So, Can Dogs Eat Spam?
Absolutely, not. Dogs should not eat Spam. If you have Spam in your cupboard or you’re about to use it for a dish, we highly recommend that you do not feed it to your precious pooch.
Our furry family members will eat anything you give them, including food that is not healthy or safe for them. When dogs get their nose on the Spam, they don’t know that it is high in salt and carbohydrates which are bad for them. All they see and smell is the meat.
However, as responsible dog owners, we need to avoid feeding them Spam as we know it is not healthy for dogs due to the high content of salt, sugar, carbohydrates, and calories in it.
DISCLAIMER: THIS WEBSITE DOES NOT PROVIDE MEDICAL ADVICE
The information, including but not limited to, text, graphics, images and other material contained on this website are for informational purposes only. No material on this site is intended to be a substitute for professional veterinary advice, diagnosis, or treatment. Always seek the advice of your veterinarian or other qualified health care provider with any questions you may have regarding dietary needs.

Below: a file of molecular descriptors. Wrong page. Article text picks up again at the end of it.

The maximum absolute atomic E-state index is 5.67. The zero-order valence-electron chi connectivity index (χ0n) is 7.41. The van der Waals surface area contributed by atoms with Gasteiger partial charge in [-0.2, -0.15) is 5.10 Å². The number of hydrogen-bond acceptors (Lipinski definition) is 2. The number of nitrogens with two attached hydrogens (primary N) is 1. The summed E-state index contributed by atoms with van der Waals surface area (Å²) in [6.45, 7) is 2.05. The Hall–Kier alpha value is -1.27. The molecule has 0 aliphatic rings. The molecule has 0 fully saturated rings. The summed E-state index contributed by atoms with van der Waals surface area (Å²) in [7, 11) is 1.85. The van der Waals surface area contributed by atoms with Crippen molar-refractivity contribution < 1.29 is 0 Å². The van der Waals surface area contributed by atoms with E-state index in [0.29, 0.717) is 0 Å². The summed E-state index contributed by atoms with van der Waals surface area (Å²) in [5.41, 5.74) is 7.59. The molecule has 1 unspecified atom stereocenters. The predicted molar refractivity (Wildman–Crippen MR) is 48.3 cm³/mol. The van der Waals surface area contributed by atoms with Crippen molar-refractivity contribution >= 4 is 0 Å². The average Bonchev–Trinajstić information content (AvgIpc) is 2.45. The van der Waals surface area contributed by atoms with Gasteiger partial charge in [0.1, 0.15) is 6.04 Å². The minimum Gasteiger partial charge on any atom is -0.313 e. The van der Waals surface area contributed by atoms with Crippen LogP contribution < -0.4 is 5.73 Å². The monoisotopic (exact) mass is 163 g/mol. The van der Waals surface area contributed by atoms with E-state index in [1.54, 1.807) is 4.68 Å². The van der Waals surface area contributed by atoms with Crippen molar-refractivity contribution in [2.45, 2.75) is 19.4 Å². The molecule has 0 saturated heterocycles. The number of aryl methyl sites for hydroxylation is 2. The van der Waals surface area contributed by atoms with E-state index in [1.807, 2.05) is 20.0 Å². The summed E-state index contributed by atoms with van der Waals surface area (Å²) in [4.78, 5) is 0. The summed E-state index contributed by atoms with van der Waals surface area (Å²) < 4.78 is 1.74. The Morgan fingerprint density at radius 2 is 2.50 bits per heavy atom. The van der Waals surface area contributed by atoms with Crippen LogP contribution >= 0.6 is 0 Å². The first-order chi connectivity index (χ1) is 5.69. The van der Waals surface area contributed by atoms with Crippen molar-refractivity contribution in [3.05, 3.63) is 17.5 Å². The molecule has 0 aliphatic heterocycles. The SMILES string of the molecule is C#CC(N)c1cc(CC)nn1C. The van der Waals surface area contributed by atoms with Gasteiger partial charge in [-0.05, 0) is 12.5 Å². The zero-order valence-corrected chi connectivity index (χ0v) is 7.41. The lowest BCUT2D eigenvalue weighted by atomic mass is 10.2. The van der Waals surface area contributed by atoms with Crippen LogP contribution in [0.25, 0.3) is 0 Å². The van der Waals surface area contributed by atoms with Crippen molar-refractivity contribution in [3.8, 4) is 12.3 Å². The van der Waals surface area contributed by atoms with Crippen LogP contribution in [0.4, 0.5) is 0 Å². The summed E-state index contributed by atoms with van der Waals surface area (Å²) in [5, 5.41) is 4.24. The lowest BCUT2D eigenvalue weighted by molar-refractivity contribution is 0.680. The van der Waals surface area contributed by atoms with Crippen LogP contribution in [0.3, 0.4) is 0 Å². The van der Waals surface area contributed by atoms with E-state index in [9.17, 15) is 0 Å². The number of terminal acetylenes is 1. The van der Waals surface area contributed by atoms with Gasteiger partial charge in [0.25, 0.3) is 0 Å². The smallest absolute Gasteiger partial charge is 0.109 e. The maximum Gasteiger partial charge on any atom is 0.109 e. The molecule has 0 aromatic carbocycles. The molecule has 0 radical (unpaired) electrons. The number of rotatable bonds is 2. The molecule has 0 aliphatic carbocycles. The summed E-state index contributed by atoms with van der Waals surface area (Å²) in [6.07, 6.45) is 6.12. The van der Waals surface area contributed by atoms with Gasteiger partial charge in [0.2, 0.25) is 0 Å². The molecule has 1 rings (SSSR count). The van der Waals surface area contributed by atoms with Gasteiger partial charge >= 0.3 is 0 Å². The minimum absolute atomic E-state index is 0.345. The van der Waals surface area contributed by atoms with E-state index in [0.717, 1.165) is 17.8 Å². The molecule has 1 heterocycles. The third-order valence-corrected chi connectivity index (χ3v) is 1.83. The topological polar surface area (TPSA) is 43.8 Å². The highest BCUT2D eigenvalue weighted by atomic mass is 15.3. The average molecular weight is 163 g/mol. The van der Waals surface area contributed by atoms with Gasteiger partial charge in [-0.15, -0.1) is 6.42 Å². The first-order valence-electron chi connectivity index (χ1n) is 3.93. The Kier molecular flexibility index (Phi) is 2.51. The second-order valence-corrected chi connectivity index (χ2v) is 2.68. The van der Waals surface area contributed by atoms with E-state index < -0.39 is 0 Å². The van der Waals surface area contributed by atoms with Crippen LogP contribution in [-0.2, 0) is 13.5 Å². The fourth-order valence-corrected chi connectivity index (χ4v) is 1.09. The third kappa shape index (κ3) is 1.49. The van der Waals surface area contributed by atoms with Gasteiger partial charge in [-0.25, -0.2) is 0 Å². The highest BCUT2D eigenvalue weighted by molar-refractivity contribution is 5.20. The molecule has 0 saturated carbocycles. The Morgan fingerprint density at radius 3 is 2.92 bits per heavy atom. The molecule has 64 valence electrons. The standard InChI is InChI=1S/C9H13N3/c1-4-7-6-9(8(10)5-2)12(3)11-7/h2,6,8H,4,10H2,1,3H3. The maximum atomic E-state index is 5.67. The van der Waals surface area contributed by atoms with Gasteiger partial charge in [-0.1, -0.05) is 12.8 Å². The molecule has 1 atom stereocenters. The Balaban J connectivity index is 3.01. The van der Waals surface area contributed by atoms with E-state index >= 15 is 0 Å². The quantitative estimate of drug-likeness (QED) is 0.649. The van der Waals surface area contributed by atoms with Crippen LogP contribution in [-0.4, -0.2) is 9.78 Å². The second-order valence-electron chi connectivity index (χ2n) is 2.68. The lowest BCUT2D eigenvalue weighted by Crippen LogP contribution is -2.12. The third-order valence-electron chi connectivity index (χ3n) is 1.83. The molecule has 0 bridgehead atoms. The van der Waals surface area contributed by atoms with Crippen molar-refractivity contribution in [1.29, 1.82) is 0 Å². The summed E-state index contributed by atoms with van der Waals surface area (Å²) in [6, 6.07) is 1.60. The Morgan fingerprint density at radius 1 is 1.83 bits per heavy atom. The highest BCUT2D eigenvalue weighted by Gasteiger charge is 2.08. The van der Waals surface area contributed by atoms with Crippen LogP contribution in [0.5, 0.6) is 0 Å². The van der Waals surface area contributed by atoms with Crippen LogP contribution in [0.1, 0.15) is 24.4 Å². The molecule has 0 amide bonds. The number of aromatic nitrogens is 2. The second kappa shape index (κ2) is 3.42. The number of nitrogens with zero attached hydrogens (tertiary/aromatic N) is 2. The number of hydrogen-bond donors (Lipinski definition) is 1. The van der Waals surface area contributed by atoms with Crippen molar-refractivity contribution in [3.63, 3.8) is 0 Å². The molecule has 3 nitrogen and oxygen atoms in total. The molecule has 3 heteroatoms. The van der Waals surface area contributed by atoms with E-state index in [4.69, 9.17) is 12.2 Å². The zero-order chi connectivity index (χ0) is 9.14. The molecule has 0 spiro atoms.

SPAM is a registered trademark of Hormel Foods, LLC. Dogleashpro does not claim any ownership of the SPAM name, logo, or any identifying mark in any way. This article is for educational purposes only.
With over five years of specialized experience as an animal writer, my expertise lies in dog nutrition, health, behavior, grooming, and training. I am dedicated to delivering helpful and informative content that caters to the well-being of our furry friends. My primary goal is to empower pet owners with knowledge and ensure our canine companions thrive in health and happiness. In my free time, I love volunteering at local dog rescue centers.